The Mental Health Crisis Care Concordat is an agreement between 22 national signatories including the police, social services, NHS England, Mind, and local and national government, which aims to ensure that anyone experiencing a mental health crisis will be kept safe and helped to find the support they need, whatever the circumstances in which they first need help.

Mind has been chosen to help to promote the Concordat at a local level and help local services set up their own local crisis care declarations. There are a number of events from July which are free to attend, to aid areas who are interested.

 Control of khat

Khat became a controlled Class C drug on 24 June.  Khat is banned under the Misuse of Drugs Act 1971 to address the following issues:
  • the community concerns on the health and social harms of khat use in the UK
  • the risk of the UK becoming a single, regional khat smuggling hub for onward trafficking to countries where it is banned – especially after the Dutch ban came into force in January 2013
All Class C drug offences apply including possession with intent to supply, supply, importation, exportation and production, which attract criminal sanctions of up to 14 years’ imprisonment and unlimited fine on indictment (summary conviction: 3 months and £2,500), and UK law enforcement now have the power to seize khat.

Khat use is mainly associated with Somali and Yemeni communities in the UK. Govenrment needed to ensure that the policing response to possession offences (for personal use) would be proportionate and sensitive. It introduces ‘khat warnings’ to deal with the first such offence and £60 Penalty Notices for Disorder the second time.

Further possession offences will likely lead to arrest for possession of a controlled Class C drug and further action (this approach is similar to cannabis – separate national policing guidance on khat has been issued).

Khat fact sheets on the benefits of the khat ban, penalties and access to support were also made available in Amharic, Arabic, English, Somali and Swahili for partners to use and communicate to the relevant communities.

Further information can also be seen on amendments to the Misuse of Drugs Act 1971, or email

Crimestoppers commercial cannabis campaign

The Home Office is working with Crimestoppers and 17 participating forces to improve public reporting of commercial cannabis cultivation with links to serious organised crime in key problem areas.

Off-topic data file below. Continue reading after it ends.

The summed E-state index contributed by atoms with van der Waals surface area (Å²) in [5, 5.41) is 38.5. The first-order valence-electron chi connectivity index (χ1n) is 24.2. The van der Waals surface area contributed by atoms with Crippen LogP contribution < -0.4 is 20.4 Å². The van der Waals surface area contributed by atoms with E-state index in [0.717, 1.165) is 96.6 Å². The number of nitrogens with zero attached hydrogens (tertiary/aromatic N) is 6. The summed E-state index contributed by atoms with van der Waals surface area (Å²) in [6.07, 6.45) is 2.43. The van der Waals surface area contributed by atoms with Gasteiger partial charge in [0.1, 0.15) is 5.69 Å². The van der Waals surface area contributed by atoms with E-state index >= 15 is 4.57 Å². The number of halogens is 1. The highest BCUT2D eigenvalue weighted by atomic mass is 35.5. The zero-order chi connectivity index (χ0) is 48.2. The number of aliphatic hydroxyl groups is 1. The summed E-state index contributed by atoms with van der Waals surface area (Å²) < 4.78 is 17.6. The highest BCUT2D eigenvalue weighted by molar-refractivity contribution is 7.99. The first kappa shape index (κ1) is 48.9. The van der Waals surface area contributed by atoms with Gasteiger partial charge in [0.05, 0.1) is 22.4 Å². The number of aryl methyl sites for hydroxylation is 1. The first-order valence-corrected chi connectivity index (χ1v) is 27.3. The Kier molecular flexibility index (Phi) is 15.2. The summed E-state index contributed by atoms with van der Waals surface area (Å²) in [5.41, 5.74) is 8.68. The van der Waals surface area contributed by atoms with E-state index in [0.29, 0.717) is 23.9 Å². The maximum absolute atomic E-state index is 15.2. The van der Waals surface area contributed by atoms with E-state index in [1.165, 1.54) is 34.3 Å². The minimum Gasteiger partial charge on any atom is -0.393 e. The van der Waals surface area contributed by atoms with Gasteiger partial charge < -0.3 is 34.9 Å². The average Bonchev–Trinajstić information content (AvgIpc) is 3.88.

Scratch and sniff cards will be posted through letterboxes of houses in areas where the police have intelligence of cannabis cultivation or where police know that cannabis cultivation is driving crime levels.

Campaign to combat female genital mutilation

The Home Office has secured £250,000 from the European Union PROGRESS fund to combat female genital mutilation (FGM) in the UK.

FGM is an unacceptable form of abuse and violence against girls and women, and the government is absolutely committed to preventing and combatting FGM. Part of this fund is being used to run a marketing campaign to raise awareness of FGM within the UK. The campaign launched on 2 June and activity will run until the end of August 2014.

The aim is to raise awareness of FGM and signpost the NSPCC FGM helpline (0800 028 3550) and NSPCC FGM website as a place to seek advice, support and information on FGM from trained professionals.

It will also encourage people to report suspected cases of FGM. The campaign is aimed at mothers and carers of girls at risk of FGM, professionals (eg. doctors, teachers and midwives) and the wider communities, including first generation elders.
You can also help support the campaign by tweeting the campaign with @NSPCC, which calls on mothers and carers to #endFGM. Home Office FGM campaign news story refers.

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THE HIGH COURT has ruled....People have a right to lampoon and criticise politicians and public officials under the Human Rights Act, the High Court has ruled.

We have the full High Court judgment, saved as a page on here. l

ampoon (lampoon) Pronunciation: /lamˈpuːn/ verb [with object] publicly criticize (someone or something) by using ridicule, irony, or sarcasm: the actor was lampooned by the press noun a speech or text lampooning someone or something: the magazine fired at God, Royalty, and politicians, using cartoons and lampoons.

Derivatives: lampooner noun lampoonery noun lampoonist noun Origin: mid 17th century: from French lampon, said to be from lampons 'let us drink' (used as a refrain), from lamper 'gulp down', nasalized form of laper 'to lap (liquid).